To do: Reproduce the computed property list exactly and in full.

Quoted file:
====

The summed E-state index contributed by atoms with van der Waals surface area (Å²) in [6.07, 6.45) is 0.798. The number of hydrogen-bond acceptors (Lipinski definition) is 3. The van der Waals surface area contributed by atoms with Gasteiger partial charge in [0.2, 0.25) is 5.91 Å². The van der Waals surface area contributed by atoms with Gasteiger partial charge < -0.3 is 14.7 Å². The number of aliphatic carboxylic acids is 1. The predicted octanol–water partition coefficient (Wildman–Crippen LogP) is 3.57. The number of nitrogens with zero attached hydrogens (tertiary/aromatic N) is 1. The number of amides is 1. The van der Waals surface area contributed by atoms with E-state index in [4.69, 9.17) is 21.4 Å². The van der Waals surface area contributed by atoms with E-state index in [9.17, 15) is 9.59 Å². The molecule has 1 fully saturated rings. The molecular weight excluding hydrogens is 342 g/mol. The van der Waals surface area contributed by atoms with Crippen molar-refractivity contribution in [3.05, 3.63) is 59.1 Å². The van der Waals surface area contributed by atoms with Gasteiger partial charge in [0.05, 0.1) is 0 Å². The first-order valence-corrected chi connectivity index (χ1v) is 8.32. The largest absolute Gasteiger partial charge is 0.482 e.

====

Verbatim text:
The summed E-state index contributed by atoms with van der Waals surface area (Å²) in [6.07, 6.45) is 0.798. The number of hydrogen-bond acceptors (Lipinski definition) is 3. The van der Waals surface area contributed by atoms with Gasteiger partial charge in [0.2, 0.25) is 5.91 Å². The van der Waals surface area contributed by atoms with Gasteiger partial charge < -0.3 is 14.7 Å². The number of aliphatic carboxylic acids is 1. The predicted octanol–water partition coefficient (Wildman–Crippen LogP) is 3.57. The number of nitrogens with zero attached hydrogens (tertiary/aromatic N) is 1. The number of amides is 1. The van der Waals surface area contributed by atoms with E-state index in [4.69, 9.17) is 21.4 Å². The van der Waals surface area contributed by atoms with E-state index in [9.17, 15) is 9.59 Å². The molecule has 1 fully saturated rings. The molecular weight excluding hydrogens is 342 g/mol. The van der Waals surface area contributed by atoms with Crippen molar-refractivity contribution in [3.05, 3.63) is 59.1 Å². The van der Waals surface area contributed by atoms with Gasteiger partial charge in [0.05, 0.1) is 0 Å². The first-order valence-corrected chi connectivity index (χ1v) is 8.32. The largest absolute Gasteiger partial charge is 0.482 e.